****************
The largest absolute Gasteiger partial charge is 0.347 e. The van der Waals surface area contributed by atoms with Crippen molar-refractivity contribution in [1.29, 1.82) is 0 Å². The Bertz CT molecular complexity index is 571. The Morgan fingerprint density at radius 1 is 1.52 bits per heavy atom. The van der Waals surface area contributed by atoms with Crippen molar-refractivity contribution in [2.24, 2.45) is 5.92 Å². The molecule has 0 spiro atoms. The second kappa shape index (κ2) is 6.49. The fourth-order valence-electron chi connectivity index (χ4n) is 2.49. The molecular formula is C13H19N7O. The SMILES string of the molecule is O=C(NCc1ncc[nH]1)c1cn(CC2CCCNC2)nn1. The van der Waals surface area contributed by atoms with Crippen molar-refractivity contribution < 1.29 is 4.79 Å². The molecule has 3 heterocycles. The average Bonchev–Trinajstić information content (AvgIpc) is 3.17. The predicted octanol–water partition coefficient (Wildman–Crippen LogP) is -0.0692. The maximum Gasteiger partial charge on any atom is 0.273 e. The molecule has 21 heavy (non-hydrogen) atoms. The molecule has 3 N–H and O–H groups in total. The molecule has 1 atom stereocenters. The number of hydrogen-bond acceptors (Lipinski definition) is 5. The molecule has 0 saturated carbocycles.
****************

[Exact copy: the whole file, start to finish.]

The largest absolute Gasteiger partial charge is 0.347 e. The van der Waals surface area contributed by atoms with Crippen molar-refractivity contribution in [1.29, 1.82) is 0 Å². The Bertz CT molecular complexity index is 571. The Morgan fingerprint density at radius 1 is 1.52 bits per heavy atom. The van der Waals surface area contributed by atoms with Crippen molar-refractivity contribution in [2.24, 2.45) is 5.92 Å². The molecule has 0 spiro atoms. The second kappa shape index (κ2) is 6.49. The fourth-order valence-electron chi connectivity index (χ4n) is 2.49. The molecular formula is C13H19N7O. The SMILES string of the molecule is O=C(NCc1ncc[nH]1)c1cn(CC2CCCNC2)nn1. The van der Waals surface area contributed by atoms with Crippen molar-refractivity contribution < 1.29 is 4.79 Å². The molecule has 3 heterocycles. The average Bonchev–Trinajstić information content (AvgIpc) is 3.17. The predicted octanol–water partition coefficient (Wildman–Crippen LogP) is -0.0692. The maximum Gasteiger partial charge on any atom is 0.273 e. The molecule has 21 heavy (non-hydrogen) atoms. The molecule has 3 N–H and O–H groups in total. The molecule has 1 atom stereocenters. The number of hydrogen-bond acceptors (Lipinski definition) is 5. The molecule has 0 saturated carbocycles.